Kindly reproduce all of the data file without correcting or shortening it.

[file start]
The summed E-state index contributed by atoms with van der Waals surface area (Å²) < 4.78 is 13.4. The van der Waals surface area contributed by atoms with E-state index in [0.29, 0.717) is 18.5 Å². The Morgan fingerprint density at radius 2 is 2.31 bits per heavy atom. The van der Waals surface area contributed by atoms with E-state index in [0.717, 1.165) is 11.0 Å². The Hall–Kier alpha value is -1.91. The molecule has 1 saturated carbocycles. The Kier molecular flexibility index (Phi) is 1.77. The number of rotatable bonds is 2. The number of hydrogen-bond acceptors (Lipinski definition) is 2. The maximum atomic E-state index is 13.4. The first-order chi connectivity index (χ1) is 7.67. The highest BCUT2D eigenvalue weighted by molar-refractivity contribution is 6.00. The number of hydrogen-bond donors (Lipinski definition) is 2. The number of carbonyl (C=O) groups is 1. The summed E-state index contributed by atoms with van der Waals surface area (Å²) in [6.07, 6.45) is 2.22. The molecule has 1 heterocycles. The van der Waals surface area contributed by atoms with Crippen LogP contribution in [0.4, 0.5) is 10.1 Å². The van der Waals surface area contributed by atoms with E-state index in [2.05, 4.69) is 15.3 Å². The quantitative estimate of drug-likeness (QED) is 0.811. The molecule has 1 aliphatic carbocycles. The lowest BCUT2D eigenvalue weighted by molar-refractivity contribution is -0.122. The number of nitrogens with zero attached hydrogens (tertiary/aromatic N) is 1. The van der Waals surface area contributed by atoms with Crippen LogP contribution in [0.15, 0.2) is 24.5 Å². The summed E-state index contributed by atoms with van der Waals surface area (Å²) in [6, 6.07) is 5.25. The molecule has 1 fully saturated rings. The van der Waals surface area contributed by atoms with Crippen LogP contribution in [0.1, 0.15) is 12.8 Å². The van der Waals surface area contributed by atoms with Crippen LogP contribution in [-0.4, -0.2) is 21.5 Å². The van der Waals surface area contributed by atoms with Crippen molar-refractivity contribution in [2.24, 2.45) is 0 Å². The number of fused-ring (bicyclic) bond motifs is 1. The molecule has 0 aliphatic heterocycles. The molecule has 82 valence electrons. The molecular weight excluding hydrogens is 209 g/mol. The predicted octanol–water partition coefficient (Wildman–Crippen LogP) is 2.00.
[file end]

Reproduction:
The summed E-state index contributed by atoms with van der Waals surface area (Å²) < 4.78 is 13.4. The van der Waals surface area contributed by atoms with E-state index in [0.29, 0.717) is 18.5 Å². The Morgan fingerprint density at radius 2 is 2.31 bits per heavy atom. The van der Waals surface area contributed by atoms with E-state index in [0.717, 1.165) is 11.0 Å². The Hall–Kier alpha value is -1.91. The molecule has 1 saturated carbocycles. The Kier molecular flexibility index (Phi) is 1.77. The number of rotatable bonds is 2. The number of hydrogen-bond acceptors (Lipinski definition) is 2. The maximum atomic E-state index is 13.4. The first-order chi connectivity index (χ1) is 7.67. The highest BCUT2D eigenvalue weighted by molar-refractivity contribution is 6.00. The number of hydrogen-bond donors (Lipinski definition) is 2. The number of carbonyl (C=O) groups is 1. The summed E-state index contributed by atoms with van der Waals surface area (Å²) in [6.07, 6.45) is 2.22. The molecule has 1 heterocycles. The van der Waals surface area contributed by atoms with Crippen LogP contribution in [0.4, 0.5) is 10.1 Å². The van der Waals surface area contributed by atoms with E-state index in [2.05, 4.69) is 15.3 Å². The quantitative estimate of drug-likeness (QED) is 0.811. The molecule has 1 aliphatic carbocycles. The lowest BCUT2D eigenvalue weighted by molar-refractivity contribution is -0.122. The number of nitrogens with zero attached hydrogens (tertiary/aromatic N) is 1. The van der Waals surface area contributed by atoms with Crippen LogP contribution in [0.15, 0.2) is 24.5 Å². The summed E-state index contributed by atoms with van der Waals surface area (Å²) in [6, 6.07) is 5.25. The molecule has 1 fully saturated rings. The van der Waals surface area contributed by atoms with Crippen LogP contribution in [0.1, 0.15) is 12.8 Å². The van der Waals surface area contributed by atoms with Crippen LogP contribution in [-0.4, -0.2) is 21.5 Å². The van der Waals surface area contributed by atoms with Crippen molar-refractivity contribution in [2.24, 2.45) is 0 Å². The number of fused-ring (bicyclic) bond motifs is 1. The molecule has 0 aliphatic heterocycles. The molecule has 82 valence electrons. The molecular weight excluding hydrogens is 209 g/mol. The predicted octanol–water partition coefficient (Wildman–Crippen LogP) is 2.00.